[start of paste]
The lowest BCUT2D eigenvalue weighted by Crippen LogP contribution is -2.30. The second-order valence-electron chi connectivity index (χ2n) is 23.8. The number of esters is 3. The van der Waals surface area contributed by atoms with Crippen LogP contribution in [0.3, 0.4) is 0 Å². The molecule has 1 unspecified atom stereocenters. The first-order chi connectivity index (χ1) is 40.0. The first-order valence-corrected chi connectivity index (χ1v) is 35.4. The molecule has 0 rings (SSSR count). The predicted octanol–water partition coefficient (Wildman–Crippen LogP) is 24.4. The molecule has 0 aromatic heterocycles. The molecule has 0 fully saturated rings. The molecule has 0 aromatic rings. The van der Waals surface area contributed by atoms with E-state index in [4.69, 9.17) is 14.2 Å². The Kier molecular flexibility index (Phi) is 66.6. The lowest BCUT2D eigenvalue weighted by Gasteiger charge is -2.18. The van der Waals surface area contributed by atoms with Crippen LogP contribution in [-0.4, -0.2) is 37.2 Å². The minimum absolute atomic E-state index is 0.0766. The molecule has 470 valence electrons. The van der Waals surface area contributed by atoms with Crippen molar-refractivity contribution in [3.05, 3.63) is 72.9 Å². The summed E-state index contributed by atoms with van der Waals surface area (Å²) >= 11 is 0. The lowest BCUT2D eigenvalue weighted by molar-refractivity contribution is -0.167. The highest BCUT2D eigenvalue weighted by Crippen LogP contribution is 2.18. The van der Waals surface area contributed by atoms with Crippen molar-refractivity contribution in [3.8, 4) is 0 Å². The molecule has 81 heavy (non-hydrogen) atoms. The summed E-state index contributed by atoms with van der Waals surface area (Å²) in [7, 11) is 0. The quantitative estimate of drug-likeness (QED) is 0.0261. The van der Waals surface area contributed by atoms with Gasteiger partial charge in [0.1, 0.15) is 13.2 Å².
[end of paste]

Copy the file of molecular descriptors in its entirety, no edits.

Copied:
The lowest BCUT2D eigenvalue weighted by Crippen LogP contribution is -2.30. The second-order valence-electron chi connectivity index (χ2n) is 23.8. The number of esters is 3. The van der Waals surface area contributed by atoms with Crippen LogP contribution in [0.3, 0.4) is 0 Å². The molecule has 1 unspecified atom stereocenters. The first-order chi connectivity index (χ1) is 40.0. The first-order valence-corrected chi connectivity index (χ1v) is 35.4. The molecule has 0 rings (SSSR count). The predicted octanol–water partition coefficient (Wildman–Crippen LogP) is 24.4. The molecule has 0 aromatic heterocycles. The molecule has 0 fully saturated rings. The molecule has 0 aromatic rings. The van der Waals surface area contributed by atoms with E-state index in [4.69, 9.17) is 14.2 Å². The Kier molecular flexibility index (Phi) is 66.6. The lowest BCUT2D eigenvalue weighted by Gasteiger charge is -2.18. The van der Waals surface area contributed by atoms with Crippen LogP contribution in [-0.4, -0.2) is 37.2 Å². The minimum absolute atomic E-state index is 0.0766. The molecule has 470 valence electrons. The van der Waals surface area contributed by atoms with Crippen molar-refractivity contribution in [3.05, 3.63) is 72.9 Å². The summed E-state index contributed by atoms with van der Waals surface area (Å²) >= 11 is 0. The lowest BCUT2D eigenvalue weighted by molar-refractivity contribution is -0.167. The highest BCUT2D eigenvalue weighted by Crippen LogP contribution is 2.18. The van der Waals surface area contributed by atoms with Crippen molar-refractivity contribution in [3.8, 4) is 0 Å². The molecule has 81 heavy (non-hydrogen) atoms. The summed E-state index contributed by atoms with van der Waals surface area (Å²) in [7, 11) is 0. The quantitative estimate of drug-likeness (QED) is 0.0261. The van der Waals surface area contributed by atoms with Gasteiger partial charge in [0.1, 0.15) is 13.2 Å².